The ironic thing here is that when people think of fuel economy, I doubt that bow-tie or blue oval logos flash into their subconscious. Such an incentive could actually be another nail in the coffin for the “Big 3”, but from a design perspective there is the potential for added funding to flow through the pipeline in developing components and systems that lead to greater fuel efficiency. In this respect I can see some benefit, but the powers that be have missed the primary impact of such a bill.

In my opinion, the right compromise comes from the Automotive Service Association. ASA represents a significant percentage of automotive repairers around the country, and has lobbied for a repair alternative to be part of any Cash for Clunkers initiative. Essentially, this would allow older vehicles that still have some life in them to be tuned up and made more efficient through a variety of maintenance services. These services could be subsidized by Cash for Clunkers funding.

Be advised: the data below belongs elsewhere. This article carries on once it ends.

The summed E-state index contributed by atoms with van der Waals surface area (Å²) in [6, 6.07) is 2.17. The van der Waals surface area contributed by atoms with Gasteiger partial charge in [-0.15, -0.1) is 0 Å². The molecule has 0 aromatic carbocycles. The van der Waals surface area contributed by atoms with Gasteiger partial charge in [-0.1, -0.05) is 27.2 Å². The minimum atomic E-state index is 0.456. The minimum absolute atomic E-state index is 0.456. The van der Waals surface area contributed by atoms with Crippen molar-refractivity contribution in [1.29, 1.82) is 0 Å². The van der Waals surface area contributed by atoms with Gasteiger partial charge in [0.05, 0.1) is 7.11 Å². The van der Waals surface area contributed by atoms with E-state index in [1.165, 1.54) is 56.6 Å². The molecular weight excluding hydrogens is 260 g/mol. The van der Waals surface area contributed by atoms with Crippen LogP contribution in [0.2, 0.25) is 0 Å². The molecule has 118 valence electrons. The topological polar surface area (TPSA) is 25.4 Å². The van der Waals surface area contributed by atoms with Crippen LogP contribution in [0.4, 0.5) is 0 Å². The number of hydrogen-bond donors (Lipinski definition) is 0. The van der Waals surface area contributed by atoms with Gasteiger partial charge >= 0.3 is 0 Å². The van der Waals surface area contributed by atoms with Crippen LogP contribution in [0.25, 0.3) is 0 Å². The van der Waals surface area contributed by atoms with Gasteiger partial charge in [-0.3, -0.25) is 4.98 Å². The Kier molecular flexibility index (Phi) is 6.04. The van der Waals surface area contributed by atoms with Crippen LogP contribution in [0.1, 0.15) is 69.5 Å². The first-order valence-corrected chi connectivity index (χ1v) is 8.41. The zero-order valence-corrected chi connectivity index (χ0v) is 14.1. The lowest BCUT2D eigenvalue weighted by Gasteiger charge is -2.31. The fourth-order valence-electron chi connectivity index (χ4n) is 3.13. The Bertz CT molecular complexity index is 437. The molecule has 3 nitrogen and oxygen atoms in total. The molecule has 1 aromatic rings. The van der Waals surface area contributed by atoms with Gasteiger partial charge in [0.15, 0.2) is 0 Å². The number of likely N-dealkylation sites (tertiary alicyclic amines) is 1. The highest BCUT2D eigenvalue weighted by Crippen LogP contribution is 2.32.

This would appear to be a win-win, with negative environmental impacts subdued through the option of either vehicle repair or replacement. Federal funds would be funneled through both the larger OEMs, as well as the small business owners that purchase varying parts, supplies and consumables, and employ a fair number of middle class workers. The automotive repair marketplace is estimated to include about 1.5 million technicians, service managers and support personnel.

This would provide varying options and support of multiple automotive outlets. But it looks like the Obama administration is focused on the “bigger” automotive picture, especially when you examine the situation from the perspective of these small business owners.